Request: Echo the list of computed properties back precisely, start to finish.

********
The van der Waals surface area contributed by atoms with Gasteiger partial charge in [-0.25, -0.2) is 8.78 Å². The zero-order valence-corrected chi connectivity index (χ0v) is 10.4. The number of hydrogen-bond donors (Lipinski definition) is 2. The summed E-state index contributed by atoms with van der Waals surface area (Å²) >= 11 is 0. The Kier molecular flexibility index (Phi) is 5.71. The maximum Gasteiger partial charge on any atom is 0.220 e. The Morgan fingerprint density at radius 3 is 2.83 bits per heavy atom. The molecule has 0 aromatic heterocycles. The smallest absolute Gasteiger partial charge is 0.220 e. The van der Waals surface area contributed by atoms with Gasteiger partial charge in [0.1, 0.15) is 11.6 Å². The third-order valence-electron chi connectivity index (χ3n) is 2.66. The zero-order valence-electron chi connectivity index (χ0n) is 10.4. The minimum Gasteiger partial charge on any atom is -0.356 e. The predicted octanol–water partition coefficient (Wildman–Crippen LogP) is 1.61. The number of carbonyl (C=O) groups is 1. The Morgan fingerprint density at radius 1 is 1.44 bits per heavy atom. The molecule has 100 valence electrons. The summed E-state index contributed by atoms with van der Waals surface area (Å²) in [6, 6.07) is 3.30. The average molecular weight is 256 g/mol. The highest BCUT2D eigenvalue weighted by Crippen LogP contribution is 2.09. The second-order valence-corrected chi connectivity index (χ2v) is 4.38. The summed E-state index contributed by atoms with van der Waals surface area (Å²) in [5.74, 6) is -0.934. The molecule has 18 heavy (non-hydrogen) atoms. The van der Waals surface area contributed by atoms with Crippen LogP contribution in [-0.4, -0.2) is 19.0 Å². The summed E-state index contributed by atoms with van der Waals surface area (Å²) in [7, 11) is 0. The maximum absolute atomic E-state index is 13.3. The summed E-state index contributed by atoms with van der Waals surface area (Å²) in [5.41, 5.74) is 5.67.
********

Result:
The van der Waals surface area contributed by atoms with Gasteiger partial charge in [-0.25, -0.2) is 8.78 Å². The zero-order valence-corrected chi connectivity index (χ0v) is 10.4. The number of hydrogen-bond donors (Lipinski definition) is 2. The summed E-state index contributed by atoms with van der Waals surface area (Å²) >= 11 is 0. The Kier molecular flexibility index (Phi) is 5.71. The maximum Gasteiger partial charge on any atom is 0.220 e. The Morgan fingerprint density at radius 3 is 2.83 bits per heavy atom. The molecule has 0 aromatic heterocycles. The smallest absolute Gasteiger partial charge is 0.220 e. The van der Waals surface area contributed by atoms with Gasteiger partial charge in [0.1, 0.15) is 11.6 Å². The third-order valence-electron chi connectivity index (χ3n) is 2.66. The zero-order valence-electron chi connectivity index (χ0n) is 10.4. The minimum Gasteiger partial charge on any atom is -0.356 e. The predicted octanol–water partition coefficient (Wildman–Crippen LogP) is 1.61. The number of carbonyl (C=O) groups is 1. The Morgan fingerprint density at radius 1 is 1.44 bits per heavy atom. The molecule has 100 valence electrons. The summed E-state index contributed by atoms with van der Waals surface area (Å²) in [6, 6.07) is 3.30. The average molecular weight is 256 g/mol. The highest BCUT2D eigenvalue weighted by Crippen LogP contribution is 2.09. The second-order valence-corrected chi connectivity index (χ2v) is 4.38. The summed E-state index contributed by atoms with van der Waals surface area (Å²) in [5.74, 6) is -0.934. The molecule has 18 heavy (non-hydrogen) atoms. The van der Waals surface area contributed by atoms with Crippen LogP contribution in [-0.4, -0.2) is 19.0 Å². The summed E-state index contributed by atoms with van der Waals surface area (Å²) in [7, 11) is 0. The maximum absolute atomic E-state index is 13.3. The summed E-state index contributed by atoms with van der Waals surface area (Å²) in [5.41, 5.74) is 5.67.